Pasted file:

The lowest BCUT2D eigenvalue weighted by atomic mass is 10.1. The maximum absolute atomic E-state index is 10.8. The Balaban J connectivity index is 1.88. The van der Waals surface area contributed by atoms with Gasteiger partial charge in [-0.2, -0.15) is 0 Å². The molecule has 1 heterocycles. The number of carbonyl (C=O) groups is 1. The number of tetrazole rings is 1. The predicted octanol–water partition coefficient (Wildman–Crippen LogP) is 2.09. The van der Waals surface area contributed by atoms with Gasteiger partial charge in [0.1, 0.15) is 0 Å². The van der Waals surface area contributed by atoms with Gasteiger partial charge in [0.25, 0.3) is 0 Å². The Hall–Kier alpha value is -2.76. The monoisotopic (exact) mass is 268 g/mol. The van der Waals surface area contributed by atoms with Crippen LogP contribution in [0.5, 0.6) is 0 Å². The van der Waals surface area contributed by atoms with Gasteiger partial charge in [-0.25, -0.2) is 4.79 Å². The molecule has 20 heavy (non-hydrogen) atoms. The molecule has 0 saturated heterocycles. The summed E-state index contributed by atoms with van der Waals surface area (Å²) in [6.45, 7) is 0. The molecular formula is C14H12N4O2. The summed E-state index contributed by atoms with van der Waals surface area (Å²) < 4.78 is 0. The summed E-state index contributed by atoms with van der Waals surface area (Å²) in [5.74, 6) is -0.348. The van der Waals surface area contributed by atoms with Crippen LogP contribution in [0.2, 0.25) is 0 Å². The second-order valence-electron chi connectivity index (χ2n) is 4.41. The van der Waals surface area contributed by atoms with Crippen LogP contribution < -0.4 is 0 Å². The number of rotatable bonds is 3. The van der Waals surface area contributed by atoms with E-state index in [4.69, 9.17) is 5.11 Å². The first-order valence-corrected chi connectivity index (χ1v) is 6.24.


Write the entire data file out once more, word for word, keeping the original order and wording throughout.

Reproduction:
The lowest BCUT2D eigenvalue weighted by atomic mass is 10.1. The maximum absolute atomic E-state index is 10.8. The Balaban J connectivity index is 1.88. The van der Waals surface area contributed by atoms with Gasteiger partial charge in [-0.2, -0.15) is 0 Å². The molecule has 1 heterocycles. The number of carbonyl (C=O) groups is 1. The number of tetrazole rings is 1. The predicted octanol–water partition coefficient (Wildman–Crippen LogP) is 2.09. The van der Waals surface area contributed by atoms with Gasteiger partial charge in [0.1, 0.15) is 0 Å². The van der Waals surface area contributed by atoms with Gasteiger partial charge in [0.25, 0.3) is 0 Å². The Hall–Kier alpha value is -2.76. The monoisotopic (exact) mass is 268 g/mol. The van der Waals surface area contributed by atoms with Crippen LogP contribution in [0.5, 0.6) is 0 Å². The van der Waals surface area contributed by atoms with Gasteiger partial charge in [-0.25, -0.2) is 4.79 Å². The molecule has 20 heavy (non-hydrogen) atoms. The molecule has 0 saturated heterocycles. The summed E-state index contributed by atoms with van der Waals surface area (Å²) in [6.45, 7) is 0. The molecular formula is C14H12N4O2. The summed E-state index contributed by atoms with van der Waals surface area (Å²) < 4.78 is 0. The summed E-state index contributed by atoms with van der Waals surface area (Å²) in [5.74, 6) is -0.348. The van der Waals surface area contributed by atoms with Crippen LogP contribution in [0.2, 0.25) is 0 Å². The second-order valence-electron chi connectivity index (χ2n) is 4.41. The van der Waals surface area contributed by atoms with Crippen LogP contribution < -0.4 is 0 Å². The number of rotatable bonds is 3. The van der Waals surface area contributed by atoms with E-state index in [4.69, 9.17) is 5.11 Å². The first-order valence-corrected chi connectivity index (χ1v) is 6.24.